School of Science
Australian Research Council / Parker CRC for Integrated Hydrometallurgy Solutions (established and supported under the Australian Government’s Cooperative Research Centres Program) / Institute for Geoscience Research through TIGeR Small Grants
ARC Number : DP200103243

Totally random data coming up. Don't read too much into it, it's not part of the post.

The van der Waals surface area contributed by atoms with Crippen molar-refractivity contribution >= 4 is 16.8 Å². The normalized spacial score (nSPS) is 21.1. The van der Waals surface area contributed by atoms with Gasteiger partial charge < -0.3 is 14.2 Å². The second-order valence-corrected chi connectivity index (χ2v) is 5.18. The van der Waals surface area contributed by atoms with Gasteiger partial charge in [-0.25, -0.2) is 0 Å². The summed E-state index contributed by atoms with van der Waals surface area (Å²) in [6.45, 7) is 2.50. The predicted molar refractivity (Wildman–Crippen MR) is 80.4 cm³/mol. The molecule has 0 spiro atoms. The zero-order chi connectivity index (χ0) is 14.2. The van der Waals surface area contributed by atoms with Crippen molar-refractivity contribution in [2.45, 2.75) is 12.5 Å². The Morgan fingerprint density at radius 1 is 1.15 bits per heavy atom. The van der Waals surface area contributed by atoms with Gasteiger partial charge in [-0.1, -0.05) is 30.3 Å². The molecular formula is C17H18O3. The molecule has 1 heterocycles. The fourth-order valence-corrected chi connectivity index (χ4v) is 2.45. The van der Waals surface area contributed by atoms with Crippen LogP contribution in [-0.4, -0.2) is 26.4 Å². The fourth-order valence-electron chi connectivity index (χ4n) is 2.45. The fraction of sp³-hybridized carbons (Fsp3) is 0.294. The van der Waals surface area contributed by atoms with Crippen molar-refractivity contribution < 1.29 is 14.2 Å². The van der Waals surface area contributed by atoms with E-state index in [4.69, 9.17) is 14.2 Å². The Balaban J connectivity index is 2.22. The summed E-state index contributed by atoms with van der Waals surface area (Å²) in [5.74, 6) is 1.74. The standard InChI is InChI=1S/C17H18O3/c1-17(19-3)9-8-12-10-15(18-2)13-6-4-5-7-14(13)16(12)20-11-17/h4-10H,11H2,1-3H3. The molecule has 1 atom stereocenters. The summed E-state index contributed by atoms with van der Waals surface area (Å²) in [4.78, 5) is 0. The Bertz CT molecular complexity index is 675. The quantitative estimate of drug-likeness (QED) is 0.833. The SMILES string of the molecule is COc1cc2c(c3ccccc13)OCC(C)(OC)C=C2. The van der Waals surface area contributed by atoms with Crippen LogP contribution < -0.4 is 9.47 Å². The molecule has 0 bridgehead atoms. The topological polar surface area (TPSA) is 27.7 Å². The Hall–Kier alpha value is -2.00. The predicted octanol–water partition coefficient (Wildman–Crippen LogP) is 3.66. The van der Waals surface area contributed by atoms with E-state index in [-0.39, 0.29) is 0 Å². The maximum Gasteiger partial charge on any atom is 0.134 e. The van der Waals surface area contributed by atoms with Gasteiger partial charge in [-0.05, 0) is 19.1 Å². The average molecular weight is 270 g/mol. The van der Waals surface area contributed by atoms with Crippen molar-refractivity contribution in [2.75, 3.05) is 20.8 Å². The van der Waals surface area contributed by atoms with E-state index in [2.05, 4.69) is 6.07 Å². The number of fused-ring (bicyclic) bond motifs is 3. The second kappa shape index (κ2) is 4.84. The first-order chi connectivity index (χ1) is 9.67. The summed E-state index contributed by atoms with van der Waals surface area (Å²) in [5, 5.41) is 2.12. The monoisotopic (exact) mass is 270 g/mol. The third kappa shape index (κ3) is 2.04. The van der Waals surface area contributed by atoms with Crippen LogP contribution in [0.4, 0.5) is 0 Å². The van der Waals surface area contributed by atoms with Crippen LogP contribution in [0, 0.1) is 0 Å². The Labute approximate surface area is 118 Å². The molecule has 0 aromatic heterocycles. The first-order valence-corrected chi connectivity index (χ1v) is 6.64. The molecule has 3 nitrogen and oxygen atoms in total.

The adsorption behaviour of micro-organisms during the initial attachment stage of biofilm formation affects subsequent stages. The available area for attachment and the chemophysical properties of a surface affect microbial attachment performance. This study focused on the initial attachment behaviour of Klebsiella aerogenes on monazite by measuring the ratio of planktonic against sessile subpopulations (P:S ratio), and the potential role of extracellular DNA (eDNA). eDNA production, effects of physicochemical properties of the surface, particle size, total available area for attachment, and the initial inoculation size on the attachment behaviour were tested. K. aerogenes attached to monazite immediately after exposure to the ore; however, the P:S ratio significantly (p = 0.05) changed in response to the particle size, available area, and inoculation size. Attachment occurred preferentially on larger-sized (~50 µm) particles, and either decreasing the inoculation size or increasing the available area further promoted attachment. Nevertheless, a portion of the inoculated cells always remained in a planktonic state. K. aerogenes produced lower eDNA in response to the changed surface chemical properties when monazite was replaced by xenotime. Using pure eDNA to cover the monazite surface significantly (p ≤ 0.05) hindered bacterial attachment due to the repulsive interaction between the eDNA layer and bacteria.
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